Retiring to the sun guide


Next year over-65s will lose a century-old income tax break that means they pay tax on a lower threshold than workers. The so-called “Granny Tax” will mean that some pensioners could be nearly £300 a year out of pocket, not taking into consideration the rising cost of petrol, utility bills and even fresh fruit and veg (if the drought continues).

The cost of a weekly shop in the UK has risen considerably over the past couple of years so it’s not surprising that, against a backdrop of paltry interest rates on savings, British retirees are looking overseas for a better quality of life. After a couple of years of a strong Euro against the pound, countries without the single currency – like Turkey- have also had extra appeal.

A combination of climate and affordable cost of living have provided this for couples such as the Halls who have relocated from Stoke on Trent to Altinkum on Turkey’s popular south-west coast. They bought a four-bed duplex apartment for £47,000 in 2005 and are about to upsize to a villa in the same area.

“We considered moving to Spain but realized that our money would go further, both in terms of the property we could afford to buy and also cost of living,” says Pat, 61.

“Like everywhere, some things are more expensive than others, but generally things are a lot healthier.”

Weekly shop: £40 “We spend less than £40 a week on our grocery  shop, because local fruit and veg is very affordable at the local market – a lettuce is 30p for example – and a loaf of fresh bread at the local bakery is about 24p.”

She says that whilst meat and imported goods are more expensive, eating at local cafes is also good value.

“An English coffee at our local café will cost 80-90p – local chai is about 40p – and a pide (Turkish pizza) there will be 3-6 Turkish lira (TL) – £1-2- and you’ll get a free salad, starter and coffee thrown in.”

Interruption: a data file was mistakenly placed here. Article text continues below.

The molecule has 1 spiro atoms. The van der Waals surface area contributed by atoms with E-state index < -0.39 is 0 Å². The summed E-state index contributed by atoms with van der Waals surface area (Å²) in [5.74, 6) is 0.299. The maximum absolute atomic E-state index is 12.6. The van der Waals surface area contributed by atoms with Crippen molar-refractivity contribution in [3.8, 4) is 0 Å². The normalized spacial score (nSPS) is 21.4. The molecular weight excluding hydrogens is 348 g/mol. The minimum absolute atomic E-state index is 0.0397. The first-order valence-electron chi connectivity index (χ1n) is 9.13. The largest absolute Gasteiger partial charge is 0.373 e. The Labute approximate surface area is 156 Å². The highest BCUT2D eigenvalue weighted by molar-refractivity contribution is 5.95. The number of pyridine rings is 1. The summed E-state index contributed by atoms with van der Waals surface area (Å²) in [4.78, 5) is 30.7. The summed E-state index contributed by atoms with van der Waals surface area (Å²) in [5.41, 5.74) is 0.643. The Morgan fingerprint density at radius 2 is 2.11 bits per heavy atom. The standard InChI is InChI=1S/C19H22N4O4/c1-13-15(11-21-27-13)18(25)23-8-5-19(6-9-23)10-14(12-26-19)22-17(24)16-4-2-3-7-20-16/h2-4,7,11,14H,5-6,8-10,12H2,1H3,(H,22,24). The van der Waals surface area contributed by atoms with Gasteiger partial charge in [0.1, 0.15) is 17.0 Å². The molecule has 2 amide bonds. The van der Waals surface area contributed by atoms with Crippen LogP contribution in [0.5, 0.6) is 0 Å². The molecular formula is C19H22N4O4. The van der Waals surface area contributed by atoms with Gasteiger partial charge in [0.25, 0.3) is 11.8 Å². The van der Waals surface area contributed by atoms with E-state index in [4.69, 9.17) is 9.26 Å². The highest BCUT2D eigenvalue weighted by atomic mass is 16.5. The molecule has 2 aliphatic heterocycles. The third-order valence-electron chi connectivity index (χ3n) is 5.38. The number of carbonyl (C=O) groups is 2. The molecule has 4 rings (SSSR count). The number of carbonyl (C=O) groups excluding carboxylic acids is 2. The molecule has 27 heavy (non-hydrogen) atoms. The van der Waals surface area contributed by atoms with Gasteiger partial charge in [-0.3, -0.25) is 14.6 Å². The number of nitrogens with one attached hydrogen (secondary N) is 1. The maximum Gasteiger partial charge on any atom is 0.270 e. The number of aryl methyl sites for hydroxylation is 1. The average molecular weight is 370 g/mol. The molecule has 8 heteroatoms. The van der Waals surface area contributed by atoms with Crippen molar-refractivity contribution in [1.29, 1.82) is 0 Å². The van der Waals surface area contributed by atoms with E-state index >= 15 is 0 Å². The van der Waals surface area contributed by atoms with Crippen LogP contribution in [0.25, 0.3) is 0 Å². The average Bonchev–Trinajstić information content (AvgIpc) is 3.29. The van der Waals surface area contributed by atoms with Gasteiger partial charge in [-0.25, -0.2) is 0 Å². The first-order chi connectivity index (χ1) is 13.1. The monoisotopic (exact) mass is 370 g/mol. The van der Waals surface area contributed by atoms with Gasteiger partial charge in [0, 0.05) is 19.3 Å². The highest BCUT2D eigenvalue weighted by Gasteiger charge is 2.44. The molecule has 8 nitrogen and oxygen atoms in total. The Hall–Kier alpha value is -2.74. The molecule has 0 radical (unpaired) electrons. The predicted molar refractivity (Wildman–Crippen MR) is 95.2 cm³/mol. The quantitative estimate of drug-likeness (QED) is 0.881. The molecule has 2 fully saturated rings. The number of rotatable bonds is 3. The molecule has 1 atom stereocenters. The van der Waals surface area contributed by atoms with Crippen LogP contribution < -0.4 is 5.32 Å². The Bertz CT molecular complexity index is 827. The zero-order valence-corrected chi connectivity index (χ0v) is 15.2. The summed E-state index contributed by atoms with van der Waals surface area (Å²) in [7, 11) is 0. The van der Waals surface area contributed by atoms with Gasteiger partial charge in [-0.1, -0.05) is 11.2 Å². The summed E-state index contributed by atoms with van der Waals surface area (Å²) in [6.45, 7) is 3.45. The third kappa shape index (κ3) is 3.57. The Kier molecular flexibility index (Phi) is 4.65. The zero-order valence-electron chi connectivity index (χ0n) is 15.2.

Their other monthly bills are also generally much lower than they would be in the UK.

“Our water bill is peanuts – £3-4 a month; our electric bill is slightly dearer at £10 a month; and our landline phone bill is very affordable at about £5; but unlimited broadband is  about £17,” says Pat.

Healthcare – a big consideration for retirees abroad – has also been relatively affordable.

Being residents we are eligible to go to local hospitals and medical centers which charge one-off fees for different types of treatment, affordable healthcare for residents.

“A one-off visit to our GP might cost 80 lira (£28), or the cost for an X-ray is 20 lira (£7), so we haven’t felt the need to purchase private healthcare,” says Pat.

Incidentally, British expats have a choice when it comes to  healthcare, opting to pay as you need it (like the Halls), join the Turkish government’s new SGK Healthcare scheme introduced earlier this year (a contribution-based system, see for attest updates) or pay for private healthcare.

In contrast to  healthcare, cars are relatively expensive to buy and run. Road tax on their  Volkswagen Golf is 250 lira (£88) twice a year, with car insurance 500 TL (£177), and mandatory traffic insurance 100 lira (£35) a year.

“If, as a foreigner you both drive a car you have to both buy  insurance, separately, unlike local families who just pay once for all drivers,” says Pat. “It would be a lot cheaper using the great local buses, or dolmus, which we did do for first few years,” she adds.

Pat and Ken Hall, Interview for A Place In The Sun 2007